The Mondulkiri Project supports a growing community. We currently have five elephants living full time in our sanctuary away from elephant rides and hard physical work. Our community also includes residents of the Putang and Oriang Bunong hill tribe villages. They are employed as mahouts or jungle guides at the Mondulkiri Project.
The Mondulkiri Project’s protected forest is not only home to our elephant sanctuary but also contains many important trees and plants used to make income and food for the local Bunong people.
Mondulkiri Project’s Elephant Adventure and Jungle Trekking tours
Princess the elephant loves to be treated like a princess. She is around 45 years old. She weights approximately 2.5 tonnes. She is best friends with Comvine. She was bought by the sanctuary in 2017. She is such a PRINCESS!!! You need to put the bananas right into her mouth to feed her. Before she joined our sanctuary Princess worked carrying tourists at Putang VIllage. She had a heavy wooden plank strapped to her back which the tourists sat on for these rides.
Lucky the elephant was about to move to Siem Reap for tourist rides around Angkor Wat but we convinced her owners she would be happier at our sanctuary. She used to work for the logging industry and to help carry heavy farming goods. She is 50 years old from a village near Bou Sraa Waterfall. She weighs about 3.5 tonnes.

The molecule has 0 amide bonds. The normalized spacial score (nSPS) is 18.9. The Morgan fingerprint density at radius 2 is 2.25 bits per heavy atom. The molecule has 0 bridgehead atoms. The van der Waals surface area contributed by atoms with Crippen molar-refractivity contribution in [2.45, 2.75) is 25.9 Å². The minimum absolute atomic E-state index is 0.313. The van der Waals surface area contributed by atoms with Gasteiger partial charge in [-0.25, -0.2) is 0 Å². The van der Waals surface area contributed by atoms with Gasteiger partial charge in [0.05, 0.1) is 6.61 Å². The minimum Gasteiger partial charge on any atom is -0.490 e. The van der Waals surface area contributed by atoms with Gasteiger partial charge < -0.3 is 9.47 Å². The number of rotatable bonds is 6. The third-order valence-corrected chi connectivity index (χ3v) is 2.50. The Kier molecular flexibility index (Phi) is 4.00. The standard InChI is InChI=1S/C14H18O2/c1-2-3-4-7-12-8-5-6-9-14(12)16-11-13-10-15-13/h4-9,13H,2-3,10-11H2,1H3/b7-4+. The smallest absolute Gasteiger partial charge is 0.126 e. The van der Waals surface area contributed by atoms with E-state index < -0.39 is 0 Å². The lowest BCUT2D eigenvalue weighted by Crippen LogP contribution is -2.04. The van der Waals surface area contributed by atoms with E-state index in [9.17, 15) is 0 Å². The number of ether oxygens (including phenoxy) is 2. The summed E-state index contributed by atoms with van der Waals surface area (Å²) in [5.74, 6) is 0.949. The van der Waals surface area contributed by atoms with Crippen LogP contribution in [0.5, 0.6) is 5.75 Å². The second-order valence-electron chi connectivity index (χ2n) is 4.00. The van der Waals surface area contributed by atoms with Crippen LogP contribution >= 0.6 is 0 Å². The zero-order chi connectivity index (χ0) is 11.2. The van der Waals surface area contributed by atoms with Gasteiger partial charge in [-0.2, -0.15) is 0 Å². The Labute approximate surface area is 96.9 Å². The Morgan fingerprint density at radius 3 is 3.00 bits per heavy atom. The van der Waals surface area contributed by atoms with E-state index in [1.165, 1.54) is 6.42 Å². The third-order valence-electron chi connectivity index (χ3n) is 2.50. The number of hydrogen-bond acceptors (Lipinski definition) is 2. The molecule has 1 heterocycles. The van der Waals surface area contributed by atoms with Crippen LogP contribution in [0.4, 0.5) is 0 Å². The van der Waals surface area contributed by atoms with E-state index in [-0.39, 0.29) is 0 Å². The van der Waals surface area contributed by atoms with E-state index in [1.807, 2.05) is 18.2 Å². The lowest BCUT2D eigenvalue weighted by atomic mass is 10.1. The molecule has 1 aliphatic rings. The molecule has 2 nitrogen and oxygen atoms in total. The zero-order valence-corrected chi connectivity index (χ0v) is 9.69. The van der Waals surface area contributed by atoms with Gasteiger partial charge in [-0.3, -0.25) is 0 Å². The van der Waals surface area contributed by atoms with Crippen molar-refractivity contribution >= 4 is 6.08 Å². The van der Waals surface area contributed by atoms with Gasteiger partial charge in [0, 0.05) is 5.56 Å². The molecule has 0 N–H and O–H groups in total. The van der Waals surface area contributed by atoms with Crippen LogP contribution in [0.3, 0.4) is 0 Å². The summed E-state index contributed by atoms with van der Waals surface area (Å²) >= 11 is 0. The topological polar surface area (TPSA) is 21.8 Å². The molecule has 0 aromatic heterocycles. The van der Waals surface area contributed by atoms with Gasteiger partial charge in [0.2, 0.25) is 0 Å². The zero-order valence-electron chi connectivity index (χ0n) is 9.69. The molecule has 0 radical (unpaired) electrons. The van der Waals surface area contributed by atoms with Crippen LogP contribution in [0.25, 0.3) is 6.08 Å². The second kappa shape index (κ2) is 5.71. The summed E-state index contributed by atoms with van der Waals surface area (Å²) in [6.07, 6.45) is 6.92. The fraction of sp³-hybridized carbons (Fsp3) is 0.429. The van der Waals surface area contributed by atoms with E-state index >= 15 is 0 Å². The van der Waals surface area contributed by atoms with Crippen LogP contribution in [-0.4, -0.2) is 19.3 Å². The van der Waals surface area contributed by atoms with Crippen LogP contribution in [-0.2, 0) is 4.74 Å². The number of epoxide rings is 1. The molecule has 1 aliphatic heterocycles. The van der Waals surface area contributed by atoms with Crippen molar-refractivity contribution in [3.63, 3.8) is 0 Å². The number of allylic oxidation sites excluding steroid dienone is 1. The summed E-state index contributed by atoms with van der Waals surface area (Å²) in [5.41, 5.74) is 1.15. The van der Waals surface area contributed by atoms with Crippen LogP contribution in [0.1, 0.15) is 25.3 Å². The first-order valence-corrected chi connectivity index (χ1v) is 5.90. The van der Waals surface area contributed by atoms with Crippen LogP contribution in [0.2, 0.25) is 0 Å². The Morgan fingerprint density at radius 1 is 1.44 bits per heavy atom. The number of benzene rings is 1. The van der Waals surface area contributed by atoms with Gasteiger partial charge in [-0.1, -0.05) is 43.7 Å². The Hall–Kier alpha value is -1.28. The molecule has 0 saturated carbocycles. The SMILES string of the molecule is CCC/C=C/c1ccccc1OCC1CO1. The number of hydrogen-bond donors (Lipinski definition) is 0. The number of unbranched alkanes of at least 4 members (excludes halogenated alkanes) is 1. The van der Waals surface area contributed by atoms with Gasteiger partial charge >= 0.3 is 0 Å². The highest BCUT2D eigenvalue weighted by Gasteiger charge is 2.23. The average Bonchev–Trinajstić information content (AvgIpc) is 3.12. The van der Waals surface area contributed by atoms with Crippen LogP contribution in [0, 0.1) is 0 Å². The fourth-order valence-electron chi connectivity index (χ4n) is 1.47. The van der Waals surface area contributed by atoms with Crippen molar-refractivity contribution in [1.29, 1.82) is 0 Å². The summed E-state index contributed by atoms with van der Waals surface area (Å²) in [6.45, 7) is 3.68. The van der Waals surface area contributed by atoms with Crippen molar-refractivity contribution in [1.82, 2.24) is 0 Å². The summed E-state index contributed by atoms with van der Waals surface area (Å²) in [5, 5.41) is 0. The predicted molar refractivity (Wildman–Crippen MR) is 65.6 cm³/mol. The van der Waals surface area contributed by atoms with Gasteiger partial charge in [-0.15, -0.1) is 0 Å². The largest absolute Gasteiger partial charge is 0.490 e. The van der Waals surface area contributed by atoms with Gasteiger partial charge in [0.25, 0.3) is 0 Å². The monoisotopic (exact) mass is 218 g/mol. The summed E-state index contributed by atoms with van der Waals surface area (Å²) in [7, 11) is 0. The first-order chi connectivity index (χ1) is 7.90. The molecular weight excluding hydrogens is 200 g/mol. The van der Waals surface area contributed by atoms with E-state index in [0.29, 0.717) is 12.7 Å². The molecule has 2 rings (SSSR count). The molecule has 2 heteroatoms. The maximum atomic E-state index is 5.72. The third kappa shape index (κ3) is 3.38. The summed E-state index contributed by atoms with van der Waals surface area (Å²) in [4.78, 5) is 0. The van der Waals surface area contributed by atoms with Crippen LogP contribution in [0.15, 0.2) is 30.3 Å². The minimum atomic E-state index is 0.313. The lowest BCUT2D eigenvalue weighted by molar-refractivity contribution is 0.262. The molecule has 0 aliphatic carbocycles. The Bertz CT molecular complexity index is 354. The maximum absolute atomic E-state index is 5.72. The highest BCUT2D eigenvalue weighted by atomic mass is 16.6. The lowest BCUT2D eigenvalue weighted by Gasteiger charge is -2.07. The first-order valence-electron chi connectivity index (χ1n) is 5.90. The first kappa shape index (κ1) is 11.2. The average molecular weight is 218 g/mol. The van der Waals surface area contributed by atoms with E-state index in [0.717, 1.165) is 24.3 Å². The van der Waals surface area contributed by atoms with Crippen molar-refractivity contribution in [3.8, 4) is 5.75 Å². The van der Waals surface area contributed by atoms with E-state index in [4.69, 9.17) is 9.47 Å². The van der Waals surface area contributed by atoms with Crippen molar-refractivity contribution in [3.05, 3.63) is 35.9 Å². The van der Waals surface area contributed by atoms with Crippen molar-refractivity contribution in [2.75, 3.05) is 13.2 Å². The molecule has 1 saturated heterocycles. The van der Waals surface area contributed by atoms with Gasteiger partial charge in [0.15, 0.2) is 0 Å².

Comvine the elephant was born at Ka Tien waterfall in Ratanakiri province. She had spent all her life being used for tourist rides at the waterfall. Siem Reap tourist rides bought her mother but this time we bought Comvine before they could. She is a very beautiful elephant approximately 30 years old. She is best friends with Princess.
Sophie was the first elephant at our sanctuary. She is around 55 years old. She is owned by 9 families. Sophie loves to eat anything and everything. She really likes being fed bananas. She likes to wash herself at one of our large waterfalls. Before she joined our sanctuary Sophie worked in logging.
Happy is the newest arrival at our elephant sanctuary. She is a young elephant, around 35 years old. She is not very big, only around 2.7 tonnes. She is a bit shy but is slowly making friends with Princess and Sophie. Happy's owner moved her to our sanctuary because there is lots of food and water here and because we treat our mahouts well.
|Kwert - Mahout for Sophie|
Kwert has three sons and two daughters. His wife is a farmer. Kwert is from Oriang Village. He enjoys watching elephants and caring for them. He likes that Sophie eats a lot and is bigger than the other elephants. He also is happy that Sophie is a slow walking elephant.
|Loyin - Mahout for Lucky|
Loyin is the mahout for Lucky. He is from Putang Village. He lives at the Mondulkiri Project with his wife and daughter who together help us manage the Jungle Lodge.
|Pukpey - Mahout for Combine|
Pukpey is the mahout for Combine. He is from the Oriang Village. He has three children. His job as a mahout allows him to send them to school in Phnom Penh.
|Duong - Jungle Guide|
Duong is one of our Jungle Guides. He is from Putang Village. He is 23 years old and has two brothers that study in Phnom Penh. His sister looks after her son and daughter. Duong enjoys trekking in the jungle to see waterfalls. He also likes to show tourists monkeys and the footprints of sun bears.